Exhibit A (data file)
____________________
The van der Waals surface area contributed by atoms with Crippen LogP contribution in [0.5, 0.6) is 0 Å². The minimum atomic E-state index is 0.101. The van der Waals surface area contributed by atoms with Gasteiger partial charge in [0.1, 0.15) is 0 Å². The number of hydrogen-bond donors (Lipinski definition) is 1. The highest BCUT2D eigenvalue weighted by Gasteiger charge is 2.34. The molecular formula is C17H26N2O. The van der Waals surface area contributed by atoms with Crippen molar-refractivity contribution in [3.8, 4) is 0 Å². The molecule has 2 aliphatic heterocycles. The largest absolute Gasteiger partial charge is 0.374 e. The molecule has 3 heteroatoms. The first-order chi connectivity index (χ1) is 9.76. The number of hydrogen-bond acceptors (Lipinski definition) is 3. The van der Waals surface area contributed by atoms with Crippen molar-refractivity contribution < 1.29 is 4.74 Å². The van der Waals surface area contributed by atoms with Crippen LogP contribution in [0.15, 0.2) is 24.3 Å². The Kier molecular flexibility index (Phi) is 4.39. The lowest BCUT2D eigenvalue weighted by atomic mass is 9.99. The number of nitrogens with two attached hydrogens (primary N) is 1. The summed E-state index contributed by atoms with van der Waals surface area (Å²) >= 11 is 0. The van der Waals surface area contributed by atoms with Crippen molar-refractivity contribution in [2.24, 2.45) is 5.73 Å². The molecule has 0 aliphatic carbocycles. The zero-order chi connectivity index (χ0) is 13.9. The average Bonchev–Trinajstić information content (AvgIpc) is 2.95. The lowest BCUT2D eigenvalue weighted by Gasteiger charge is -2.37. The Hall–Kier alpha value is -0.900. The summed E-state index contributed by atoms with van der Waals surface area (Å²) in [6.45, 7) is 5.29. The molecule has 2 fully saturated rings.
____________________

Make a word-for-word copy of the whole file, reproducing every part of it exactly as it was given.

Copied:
The van der Waals surface area contributed by atoms with Crippen LogP contribution in [0.5, 0.6) is 0 Å². The minimum atomic E-state index is 0.101. The van der Waals surface area contributed by atoms with Gasteiger partial charge in [0.1, 0.15) is 0 Å². The number of hydrogen-bond donors (Lipinski definition) is 1. The highest BCUT2D eigenvalue weighted by Gasteiger charge is 2.34. The molecular formula is C17H26N2O. The van der Waals surface area contributed by atoms with Crippen molar-refractivity contribution in [3.8, 4) is 0 Å². The molecule has 2 aliphatic heterocycles. The largest absolute Gasteiger partial charge is 0.374 e. The molecule has 3 heteroatoms. The first-order chi connectivity index (χ1) is 9.76. The number of hydrogen-bond acceptors (Lipinski definition) is 3. The van der Waals surface area contributed by atoms with Crippen molar-refractivity contribution < 1.29 is 4.74 Å². The van der Waals surface area contributed by atoms with Crippen LogP contribution in [0.15, 0.2) is 24.3 Å². The Kier molecular flexibility index (Phi) is 4.39. The lowest BCUT2D eigenvalue weighted by atomic mass is 9.99. The number of nitrogens with two attached hydrogens (primary N) is 1. The summed E-state index contributed by atoms with van der Waals surface area (Å²) >= 11 is 0. The van der Waals surface area contributed by atoms with Crippen molar-refractivity contribution in [2.24, 2.45) is 5.73 Å². The molecule has 0 aliphatic carbocycles. The zero-order chi connectivity index (χ0) is 13.9. The average Bonchev–Trinajstić information content (AvgIpc) is 2.95. The lowest BCUT2D eigenvalue weighted by Gasteiger charge is -2.37. The Hall–Kier alpha value is -0.900. The summed E-state index contributed by atoms with van der Waals surface area (Å²) in [6.45, 7) is 5.29. The molecule has 2 fully saturated rings.